Sir John Montagu identified an urgent need to improve communications, including routes for commerce and trade, with the interior.
There were a number of passes through the mountain ranges, though none of them were direct. All used an indirect route and Montagu felt the need for find routes which saved time and therefore benefitted the young economy.
While researching the Mostertshoek Pass (to become Michell's Pass) near Ceres, with Andrew Geddes Bain, Montagu pointed out a valley running off to the south of the pass. He wondered if this valley perhaps offered a more direct route to the interior.
A few days later Bain and four farmers from Wagenmakers Vallei (now Wellington), never one to let grass grow under his feet, set out to explore the valley from the south side. It took a day on foot, but he worked out a path on which the pass could be built. The plans were ratified by engineer Charles Bell, and Montagu approved Bain's plan to build a pass through the mountains above Wellington. He completed the pass in 1853.
Bain, who had no formal engineering training, was the first man to build a road across the formidable Limietberge. Bain's Kloof Pass, one of the most picturesque and magnificently constructed passes in South Africa, is a National Monument which blends in perfectly with its natural surroundings.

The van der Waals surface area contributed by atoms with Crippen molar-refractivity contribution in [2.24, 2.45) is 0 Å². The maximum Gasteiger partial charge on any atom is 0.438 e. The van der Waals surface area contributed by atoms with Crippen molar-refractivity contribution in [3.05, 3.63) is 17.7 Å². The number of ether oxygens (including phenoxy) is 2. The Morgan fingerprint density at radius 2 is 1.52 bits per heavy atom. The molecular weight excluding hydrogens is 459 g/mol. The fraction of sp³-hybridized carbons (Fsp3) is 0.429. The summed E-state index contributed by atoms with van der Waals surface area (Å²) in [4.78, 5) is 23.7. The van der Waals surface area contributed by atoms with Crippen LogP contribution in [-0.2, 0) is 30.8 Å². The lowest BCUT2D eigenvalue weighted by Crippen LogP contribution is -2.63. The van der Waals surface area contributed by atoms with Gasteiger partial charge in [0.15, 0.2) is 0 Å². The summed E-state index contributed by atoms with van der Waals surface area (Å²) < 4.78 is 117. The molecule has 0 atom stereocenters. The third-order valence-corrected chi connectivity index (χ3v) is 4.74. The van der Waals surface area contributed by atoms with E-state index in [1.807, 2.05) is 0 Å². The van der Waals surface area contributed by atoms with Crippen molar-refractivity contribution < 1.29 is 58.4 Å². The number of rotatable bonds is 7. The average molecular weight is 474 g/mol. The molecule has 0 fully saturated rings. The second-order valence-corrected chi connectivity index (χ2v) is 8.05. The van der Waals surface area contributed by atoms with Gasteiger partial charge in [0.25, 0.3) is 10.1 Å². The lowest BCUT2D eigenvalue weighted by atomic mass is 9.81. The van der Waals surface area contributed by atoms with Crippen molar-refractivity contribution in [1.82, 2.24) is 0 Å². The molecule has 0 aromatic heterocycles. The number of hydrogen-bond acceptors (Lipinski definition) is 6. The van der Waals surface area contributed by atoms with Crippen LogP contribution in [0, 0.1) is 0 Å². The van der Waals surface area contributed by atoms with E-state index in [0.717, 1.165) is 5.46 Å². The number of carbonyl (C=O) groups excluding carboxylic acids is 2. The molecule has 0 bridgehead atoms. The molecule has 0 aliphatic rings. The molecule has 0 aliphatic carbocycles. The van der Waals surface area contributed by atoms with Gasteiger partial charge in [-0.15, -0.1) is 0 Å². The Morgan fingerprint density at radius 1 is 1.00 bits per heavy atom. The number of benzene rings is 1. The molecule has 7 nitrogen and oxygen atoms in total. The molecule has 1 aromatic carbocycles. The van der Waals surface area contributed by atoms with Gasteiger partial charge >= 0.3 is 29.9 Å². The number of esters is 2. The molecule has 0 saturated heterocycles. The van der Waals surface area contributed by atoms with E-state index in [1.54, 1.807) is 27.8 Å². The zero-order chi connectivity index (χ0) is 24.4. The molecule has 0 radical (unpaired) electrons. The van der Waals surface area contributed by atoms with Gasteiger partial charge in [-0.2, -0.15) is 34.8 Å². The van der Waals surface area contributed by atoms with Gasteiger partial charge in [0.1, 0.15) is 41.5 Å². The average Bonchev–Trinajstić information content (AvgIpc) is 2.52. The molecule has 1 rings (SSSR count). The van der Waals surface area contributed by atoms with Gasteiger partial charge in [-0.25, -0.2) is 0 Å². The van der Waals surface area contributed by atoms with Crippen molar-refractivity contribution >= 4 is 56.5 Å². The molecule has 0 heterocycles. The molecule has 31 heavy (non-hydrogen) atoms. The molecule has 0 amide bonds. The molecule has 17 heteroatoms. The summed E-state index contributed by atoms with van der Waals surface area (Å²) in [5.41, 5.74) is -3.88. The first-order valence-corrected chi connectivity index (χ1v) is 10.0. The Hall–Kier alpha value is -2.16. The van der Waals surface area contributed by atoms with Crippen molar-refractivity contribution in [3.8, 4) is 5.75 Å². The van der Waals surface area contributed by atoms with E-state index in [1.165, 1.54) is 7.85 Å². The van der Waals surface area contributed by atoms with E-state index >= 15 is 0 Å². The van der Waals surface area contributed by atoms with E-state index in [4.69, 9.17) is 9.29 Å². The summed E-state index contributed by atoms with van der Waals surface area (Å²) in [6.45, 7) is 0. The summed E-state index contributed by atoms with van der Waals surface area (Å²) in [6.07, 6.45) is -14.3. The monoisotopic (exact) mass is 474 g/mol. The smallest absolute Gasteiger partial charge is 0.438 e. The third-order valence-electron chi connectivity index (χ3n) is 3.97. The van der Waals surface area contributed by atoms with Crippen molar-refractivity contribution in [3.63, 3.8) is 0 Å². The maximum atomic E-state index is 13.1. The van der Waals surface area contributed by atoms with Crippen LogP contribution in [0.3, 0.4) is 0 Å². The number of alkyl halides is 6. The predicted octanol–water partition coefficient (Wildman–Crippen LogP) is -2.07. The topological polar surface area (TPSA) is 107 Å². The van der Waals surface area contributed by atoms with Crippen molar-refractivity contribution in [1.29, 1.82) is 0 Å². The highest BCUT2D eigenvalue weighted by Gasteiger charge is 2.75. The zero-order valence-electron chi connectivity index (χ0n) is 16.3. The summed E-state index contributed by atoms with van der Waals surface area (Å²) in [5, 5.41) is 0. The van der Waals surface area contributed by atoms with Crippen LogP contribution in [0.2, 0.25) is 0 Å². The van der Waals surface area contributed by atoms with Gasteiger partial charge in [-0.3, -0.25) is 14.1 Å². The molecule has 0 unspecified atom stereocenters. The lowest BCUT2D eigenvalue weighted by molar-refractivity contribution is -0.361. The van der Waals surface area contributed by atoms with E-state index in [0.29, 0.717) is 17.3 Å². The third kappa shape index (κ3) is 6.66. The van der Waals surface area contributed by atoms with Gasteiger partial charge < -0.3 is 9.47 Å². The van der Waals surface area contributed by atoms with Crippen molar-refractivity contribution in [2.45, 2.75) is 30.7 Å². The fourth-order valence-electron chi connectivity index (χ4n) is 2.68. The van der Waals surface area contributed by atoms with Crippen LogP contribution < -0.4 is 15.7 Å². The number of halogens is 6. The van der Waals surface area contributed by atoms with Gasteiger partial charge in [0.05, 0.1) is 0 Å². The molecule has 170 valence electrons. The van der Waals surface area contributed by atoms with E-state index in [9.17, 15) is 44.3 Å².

Bainskloof Village, located some 10 km from Wellington into the Bainskloof mountain catchment area is a popular site and the location is used by the local residents and many church and environmental groups for recreational and educational purposes.
The area is ideal for environmental workshops as it is relatively unspoilt, and has a rich fynbos compliment. The Witte River is well managed and accommodation facilities are easily accessible.
More historical information and literature on Bain's Kloof Pass is available at the Wellington Museum including a brochure on A Self Guided Tour to Bain’s Kloof.
There are many interesting historical features which may be taken in while hiking in the reserve (Limietberg Reserve). There are Bushmen paintings, a disused manganese mine, Catspad (the original toll road from Franschhoek to Villiersdorp and indeed the forerunner to the Franschhoek Pass). and a cross erected by Italian prisoners of war.
Graves of convicts can be seen in the Bains Kloof Pass as well as an old prison at Tweede Tol campsite.